As implemented, the first digit signifies the body size while the second represents the number of cylinders. Body sizes were 6, 7, 8, 9, six- and eight-cylinder engines were offered. Thus, Oldsmobiles were named "66" through "98"; the last pre-war Oldsmobile rolled off the assembly line on February 5, 1942. During World War II, Oldsmobile produced numerous kinds of material for the war effort, including large-caliber guns and shells. Production resumed on October 15, 1945 with a warmed-over 1942 model serving as the offering for 1946. Oldsmobile once again was a pioneer when, for the 1949 model, the Rocket engine was introduced, which used an overhead valve V8 design rather than the flathead "straight-eight" design which prevailed at the time; this engine produced far more power than the other engines that were popular during that era, found favor with hot-rodders and stock car racers. The basic design, with a few minor changes, endured until Oldsmobile redesigned its V8 engines in the mid-1960s.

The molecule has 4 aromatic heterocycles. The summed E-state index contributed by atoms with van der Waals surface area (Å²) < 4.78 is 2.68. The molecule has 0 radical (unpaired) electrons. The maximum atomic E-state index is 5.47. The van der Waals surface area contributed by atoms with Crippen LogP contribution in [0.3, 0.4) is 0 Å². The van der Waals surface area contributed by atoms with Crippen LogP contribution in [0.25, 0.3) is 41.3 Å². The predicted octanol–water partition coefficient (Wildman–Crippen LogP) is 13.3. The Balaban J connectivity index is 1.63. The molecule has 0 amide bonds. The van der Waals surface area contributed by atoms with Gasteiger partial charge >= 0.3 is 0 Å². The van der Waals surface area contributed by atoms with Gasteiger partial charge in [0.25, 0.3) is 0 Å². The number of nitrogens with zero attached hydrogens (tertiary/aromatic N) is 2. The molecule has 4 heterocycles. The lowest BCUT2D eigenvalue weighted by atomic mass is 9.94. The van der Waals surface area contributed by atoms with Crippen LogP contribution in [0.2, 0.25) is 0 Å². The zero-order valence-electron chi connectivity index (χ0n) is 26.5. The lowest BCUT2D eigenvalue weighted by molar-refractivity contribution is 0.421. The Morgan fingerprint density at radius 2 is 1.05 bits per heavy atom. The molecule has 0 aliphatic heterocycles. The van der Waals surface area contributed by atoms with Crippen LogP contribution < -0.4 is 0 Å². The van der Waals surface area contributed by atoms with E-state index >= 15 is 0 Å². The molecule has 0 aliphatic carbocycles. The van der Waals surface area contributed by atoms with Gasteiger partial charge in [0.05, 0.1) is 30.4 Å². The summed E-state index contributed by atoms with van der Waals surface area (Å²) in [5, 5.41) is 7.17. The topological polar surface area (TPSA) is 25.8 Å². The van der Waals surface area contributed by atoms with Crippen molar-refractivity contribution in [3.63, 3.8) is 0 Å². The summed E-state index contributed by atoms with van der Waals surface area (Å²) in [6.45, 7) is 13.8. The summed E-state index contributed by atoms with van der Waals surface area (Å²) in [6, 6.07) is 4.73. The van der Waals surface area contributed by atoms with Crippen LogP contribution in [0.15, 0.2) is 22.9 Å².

Oldsmobile entered the 1950s following a divisional image campaign centered on its'Rocket' engines and its cars' appearance followed suit. Oldsmobile's Rocket V8 engine was the leader in performanc
Groupe Renault is a French multinational automobile manufacturer established in 1899. The company produces a range of cars and vans, in the past has manufactured trucks, tanks, buses/coaches and autorail vehicles. According to the Organisation Internationale des Constructeurs d'Automobiles, in 2016 Renault was the ninth biggest automaker in the world by production volume. By 2017, the Renault–Nissan–Mitsubishi Alliance had become the world's biggest seller of light vehicles, bumping Volkswagen AG off the top spot. Headquartered in Boulogne-Billancourt, near Paris, the Renault group is made up of the namesake Renault marque and subsidiaries, Automobile Dacia from Romania, Renault Samsung Motors from South Korea, AvtoVAZ from Russia. Renault has a 43.4% controlling stake in Nissan of Japan, a 1.55% stake in Daimler AG of Germany. Renault owns subsidiaries RCI Banque, Renault Retail Group and Motrio. Renault has various joint ventures, including Renault Pars; the French government owns a 15% share of Renault.